More and more Hyundais are on the road now. It’s a fact. Whether considering the Accent, Elantra, Sonata, Azera, Tucson, Santa Fe, Veracruz, Tiburon or the new Genesis, the Korean car manufacturer has seen its share of increased sales over the past decade, and for good reason. Not only are its new products exceptionally good, but a great warranty backs them all up. Truly, Hyundai is on such a roll of good fortune that it’s not only one of the last companies left building a sport coupe, but it’s got another one on the way.
The Tib’s staying power alone has made it a bit of an anomaly in a shrinking segment. One by one its rivals have fallen, from the Honda Prelude to the Toyota Celica, Mazda’s Presidio to Chrysler Group’s Diamond Star cars; the Mitsubishi Eclipse the last remaining of the three and one of only a handful of front-drive sport coupes that remain available at all, although Scion’s tC kind of replaced the Celica. Somehow the Tiburon continues to lure in the tuner market as well as regular folks just wanting a fun-to-drive, great looking commuter car that’s easy on gas.
If you hadn’t heard, Tiburon is Spanish for shark and this Korean carnivore of a car is seriously scaring its competition into hiding. Just look at it. Whether it’s the base model GS that starts at a mere $17,270 or the top-line GT Limited, they look darn good thanks to European styling influences that deliver solid driving dynamics on both base and top-line trim levels.
The Tiburon comes with two engine choices. The entry-level 2.0-liter inline-four with 138 horsepower and 136 lb-ft of torque is easy on the pocketbook when initially buying and then while refueling, and plenty fun to drive, while the 24-valve, DOHC, 2.7-liter V6, which produces 172 horsepower at 6,000 rpm and 181 lb-ft of torque at 3,800 rpm, is a real blast to drive in this small, lightweight package.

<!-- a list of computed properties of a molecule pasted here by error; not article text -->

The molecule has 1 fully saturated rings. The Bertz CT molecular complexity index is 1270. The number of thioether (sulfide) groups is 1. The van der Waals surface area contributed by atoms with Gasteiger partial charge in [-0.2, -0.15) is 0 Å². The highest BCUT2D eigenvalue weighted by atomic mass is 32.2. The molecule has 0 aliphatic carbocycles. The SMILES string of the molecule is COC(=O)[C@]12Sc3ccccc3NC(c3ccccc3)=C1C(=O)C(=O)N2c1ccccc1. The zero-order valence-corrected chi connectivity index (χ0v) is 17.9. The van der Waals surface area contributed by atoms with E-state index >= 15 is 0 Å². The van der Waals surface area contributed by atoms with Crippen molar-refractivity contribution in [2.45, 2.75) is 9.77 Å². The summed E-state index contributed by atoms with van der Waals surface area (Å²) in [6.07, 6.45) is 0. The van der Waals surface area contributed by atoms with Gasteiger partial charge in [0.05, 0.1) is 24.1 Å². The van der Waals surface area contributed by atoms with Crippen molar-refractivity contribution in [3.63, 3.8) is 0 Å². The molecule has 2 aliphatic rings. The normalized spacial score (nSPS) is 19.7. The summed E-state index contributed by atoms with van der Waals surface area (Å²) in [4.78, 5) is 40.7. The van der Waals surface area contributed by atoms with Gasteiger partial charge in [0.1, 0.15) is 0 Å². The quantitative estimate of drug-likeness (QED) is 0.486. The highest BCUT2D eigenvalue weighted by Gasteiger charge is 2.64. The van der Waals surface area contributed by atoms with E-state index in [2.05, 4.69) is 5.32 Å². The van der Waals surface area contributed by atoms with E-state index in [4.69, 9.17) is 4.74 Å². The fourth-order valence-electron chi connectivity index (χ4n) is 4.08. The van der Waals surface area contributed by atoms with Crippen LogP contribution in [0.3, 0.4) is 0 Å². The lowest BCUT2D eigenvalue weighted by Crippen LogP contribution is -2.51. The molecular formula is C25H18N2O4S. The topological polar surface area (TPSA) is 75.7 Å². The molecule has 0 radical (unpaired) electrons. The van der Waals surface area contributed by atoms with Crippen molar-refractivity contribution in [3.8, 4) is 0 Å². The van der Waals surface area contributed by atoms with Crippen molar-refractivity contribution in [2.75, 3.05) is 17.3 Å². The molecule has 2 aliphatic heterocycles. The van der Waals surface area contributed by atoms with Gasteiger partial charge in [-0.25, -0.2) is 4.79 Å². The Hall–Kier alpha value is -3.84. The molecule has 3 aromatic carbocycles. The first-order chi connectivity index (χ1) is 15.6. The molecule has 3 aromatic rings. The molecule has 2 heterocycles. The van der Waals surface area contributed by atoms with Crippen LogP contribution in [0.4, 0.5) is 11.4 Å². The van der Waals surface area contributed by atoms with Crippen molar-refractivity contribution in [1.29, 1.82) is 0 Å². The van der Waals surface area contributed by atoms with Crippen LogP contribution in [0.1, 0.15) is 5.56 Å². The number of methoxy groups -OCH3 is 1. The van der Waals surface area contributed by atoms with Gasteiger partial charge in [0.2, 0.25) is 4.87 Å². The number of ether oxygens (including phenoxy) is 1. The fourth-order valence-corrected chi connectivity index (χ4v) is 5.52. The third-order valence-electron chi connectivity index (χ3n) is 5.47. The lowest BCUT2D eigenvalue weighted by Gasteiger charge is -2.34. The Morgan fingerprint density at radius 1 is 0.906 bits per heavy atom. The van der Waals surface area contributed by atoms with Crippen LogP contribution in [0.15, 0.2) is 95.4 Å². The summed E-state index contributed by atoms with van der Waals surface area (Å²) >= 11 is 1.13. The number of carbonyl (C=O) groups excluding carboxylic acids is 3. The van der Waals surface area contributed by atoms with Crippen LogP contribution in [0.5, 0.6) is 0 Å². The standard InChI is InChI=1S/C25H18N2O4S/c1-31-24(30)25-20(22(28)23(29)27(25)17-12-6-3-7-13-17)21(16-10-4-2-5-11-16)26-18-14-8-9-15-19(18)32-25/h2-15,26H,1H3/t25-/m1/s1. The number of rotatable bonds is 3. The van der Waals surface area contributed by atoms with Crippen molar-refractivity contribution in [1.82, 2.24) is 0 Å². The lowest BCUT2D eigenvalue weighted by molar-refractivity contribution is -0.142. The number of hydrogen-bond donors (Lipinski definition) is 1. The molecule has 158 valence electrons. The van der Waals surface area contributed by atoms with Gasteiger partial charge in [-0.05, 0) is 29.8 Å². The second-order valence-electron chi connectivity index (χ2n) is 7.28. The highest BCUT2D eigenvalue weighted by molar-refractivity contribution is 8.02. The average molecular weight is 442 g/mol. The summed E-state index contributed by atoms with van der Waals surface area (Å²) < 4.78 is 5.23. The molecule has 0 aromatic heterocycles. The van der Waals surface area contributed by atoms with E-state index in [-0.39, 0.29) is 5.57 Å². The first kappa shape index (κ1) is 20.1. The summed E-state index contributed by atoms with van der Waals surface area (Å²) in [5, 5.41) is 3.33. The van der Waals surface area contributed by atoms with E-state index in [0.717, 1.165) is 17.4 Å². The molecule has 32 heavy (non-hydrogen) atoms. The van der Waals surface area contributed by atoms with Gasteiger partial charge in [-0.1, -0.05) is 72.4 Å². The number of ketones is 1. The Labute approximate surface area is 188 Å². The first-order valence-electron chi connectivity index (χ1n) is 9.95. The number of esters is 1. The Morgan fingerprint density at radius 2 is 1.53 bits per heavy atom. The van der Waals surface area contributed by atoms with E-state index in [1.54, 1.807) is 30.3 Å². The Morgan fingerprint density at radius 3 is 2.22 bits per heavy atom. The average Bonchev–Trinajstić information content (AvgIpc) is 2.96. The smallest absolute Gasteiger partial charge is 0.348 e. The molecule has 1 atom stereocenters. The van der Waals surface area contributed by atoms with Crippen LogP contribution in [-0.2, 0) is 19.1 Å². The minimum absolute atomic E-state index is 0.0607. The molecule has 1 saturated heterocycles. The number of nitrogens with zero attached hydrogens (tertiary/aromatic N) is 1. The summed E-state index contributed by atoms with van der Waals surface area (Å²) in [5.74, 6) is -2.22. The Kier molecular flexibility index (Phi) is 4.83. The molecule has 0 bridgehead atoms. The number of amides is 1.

Along with its nicely endowed engine, the Tiburon GT has a European sport-tuned suspension that makes for some fun in the corners. Whether I was tackling tight turns or just driving through city streets, the ground-hugging Tiburon and its front MacPherson struts and rear multi-link suspension setup glides super smoothly over dry or wet pavement and holds its own in the curves when called upon. And with the addition of standard P215/45R17 tires and 17-inch alloy wheels, this street shark remains cool and collected and feels very stable at highway speeds.
And getting to highway speeds felt and sounded good. The low-note grumble from the dual exhaust was quite mellifluous. It wasn’t too throaty and wasn’t so loud that it attracted negative attention. Rather, the V6-equipped Tib gives off a refined note of sporty athleticism. Furthermore, the optional smooth-shifting four-speed automatic transmission with Shiftronic manual mode was just the one to do the trick. While I would have liked to harness all of the V6’s 172 horsepower with the standard 6-speed manual transmission, the 4-speed automatic was just perfect for all the city and highway driving I was forced to endure. Plus, it’s a lot easier on the legs when stuck in grid-lock traffic, which is something I frequently find myself in.